Please use this identifier to cite or link to this item: http://hdl.handle.net/1/3762
Title: Genetic characterisation of homoeologous recombination and chromosome inheritance in G hirsutum x K genome alien chromosome addition lines
Authors: Becerra, Augusto
Keywords: fusarium wilt
Fusarium oxysporum f. sp. vasinfectum (Fov)
fungal diseases
G. hirsutum gene pool
Genetic analysis of G. hirsutum x G. sturtianum hybrids
G. sturtianum genome
genetic understanding of Fusarium wilt resistance
Issue Date: 30-Jun-2004
Publisher: CSIRO Plant Industry
Series/Report no.: ;CSP120C
Abstract: Fusarium wilt, caused by Fusarium oxysporum f. sp. vasinfectum (Fov), is a serious disease of cotton in Australia responsible for substantial yield reductions. Since its detection on the Darling Downs in 1993, Fov has spread to all major eastern cotton growing districts except the lower Namoi. The significant crop losses that have already occurred and the increasing incidence and severity of Fusarium wilt make Fusarium wilt the most significant challenge to long term sustainable cotton production in Australia. Improved farm management strategies can reduce yield losses and disease spread, but developing resistant cultivars is by far the most effective long-term means of combating fungal diseases of agricultural plants. Australian cotton breeders have significantly improved the Fusarium wilt resistance of their cultivars, and new selections with even greater resistance are nearing commercial release. Despite the admirable progress that has been made, however, the current assessment is that new sources of Fusarium wilt resistance are needed. With the realization that the best the G. hirsutum gene pool has to offer may not be good enough, We have looked to related Australian Gossypium species for novel sources of Fusarium wilt resistance, identifying one possible source of Fusarium wilt resistance in G. sturtianum. Although some of the G. sturtianum accessions tested are susceptible to fusarium wilt, many of the accessions are more resistant to fusarium wilt than the industry standards, and this resistance is expressed in the G. hirsutum background. Genetic analysis of G. hirsutum x G. sturtianum hybrids, however, suggests transferring the G. sturtianum genes to G. hirsutum will be difficult. Nonetheless, breeding lines are currently in the Fusarium field nurseries and this selection process will continue. The other important outcome of this project was the development of new experimental populations and molecular markers that will, in ongoing research, provide a much better understanding the genetic control of fusarium wilt resistance in cotton. Under this grant, five chromosomes of the G. sturtianum genome have been identified as carrying genes that may contribute fusarium wilt resistance. The experimental populations and molecular markers will contribute to a more explicit genetic understanding of Fusarium wilt resistance that will facilitate our ability to effectively transfer genes from G. sturtianum as well as other novel resistance sources. With the apparent lack of immunity in the G. hirsutum gene pool, these novel germplasm resources will become increasingly important to cotton breeders.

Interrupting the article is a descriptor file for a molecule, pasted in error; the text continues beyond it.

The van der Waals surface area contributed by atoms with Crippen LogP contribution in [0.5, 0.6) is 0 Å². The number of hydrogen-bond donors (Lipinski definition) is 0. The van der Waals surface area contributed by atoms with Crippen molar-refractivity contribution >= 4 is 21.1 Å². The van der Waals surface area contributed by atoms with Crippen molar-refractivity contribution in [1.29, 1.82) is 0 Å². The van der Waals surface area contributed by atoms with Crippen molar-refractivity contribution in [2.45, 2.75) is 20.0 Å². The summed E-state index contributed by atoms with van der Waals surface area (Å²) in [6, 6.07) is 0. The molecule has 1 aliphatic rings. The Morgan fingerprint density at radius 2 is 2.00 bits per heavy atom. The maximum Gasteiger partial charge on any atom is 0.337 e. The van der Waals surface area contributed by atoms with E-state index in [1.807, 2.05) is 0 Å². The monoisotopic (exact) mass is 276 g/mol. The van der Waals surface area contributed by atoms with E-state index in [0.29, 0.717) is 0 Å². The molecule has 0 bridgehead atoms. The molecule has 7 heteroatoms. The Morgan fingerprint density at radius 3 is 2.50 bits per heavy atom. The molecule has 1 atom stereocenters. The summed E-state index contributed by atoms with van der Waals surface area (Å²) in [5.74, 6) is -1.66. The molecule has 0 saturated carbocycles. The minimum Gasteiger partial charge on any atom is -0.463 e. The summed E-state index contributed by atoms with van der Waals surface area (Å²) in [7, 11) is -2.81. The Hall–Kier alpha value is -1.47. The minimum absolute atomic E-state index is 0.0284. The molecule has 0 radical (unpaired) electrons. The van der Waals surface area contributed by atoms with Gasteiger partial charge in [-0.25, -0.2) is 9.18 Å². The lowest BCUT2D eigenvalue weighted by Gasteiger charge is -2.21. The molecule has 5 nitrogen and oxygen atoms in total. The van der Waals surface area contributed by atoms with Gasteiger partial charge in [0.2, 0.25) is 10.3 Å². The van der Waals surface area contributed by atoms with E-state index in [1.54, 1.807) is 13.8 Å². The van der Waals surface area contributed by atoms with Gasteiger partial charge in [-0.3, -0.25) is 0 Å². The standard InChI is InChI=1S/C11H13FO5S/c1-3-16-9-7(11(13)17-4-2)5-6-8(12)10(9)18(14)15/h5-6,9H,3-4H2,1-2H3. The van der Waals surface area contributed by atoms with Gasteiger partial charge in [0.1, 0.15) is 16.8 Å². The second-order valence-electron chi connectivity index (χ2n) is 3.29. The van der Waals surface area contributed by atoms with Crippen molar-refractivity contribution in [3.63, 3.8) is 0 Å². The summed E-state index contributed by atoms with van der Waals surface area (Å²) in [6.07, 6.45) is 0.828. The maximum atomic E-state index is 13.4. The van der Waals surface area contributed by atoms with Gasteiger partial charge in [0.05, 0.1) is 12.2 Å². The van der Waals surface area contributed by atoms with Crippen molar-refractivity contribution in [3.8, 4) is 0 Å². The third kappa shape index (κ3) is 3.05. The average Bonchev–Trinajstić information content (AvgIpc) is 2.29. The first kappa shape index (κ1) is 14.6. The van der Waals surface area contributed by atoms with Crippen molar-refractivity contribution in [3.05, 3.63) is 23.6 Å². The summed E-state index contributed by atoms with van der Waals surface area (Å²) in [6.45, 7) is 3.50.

URI: http://hdl.handle.net/1/3762
Appears in Collections:2004 Final Reports

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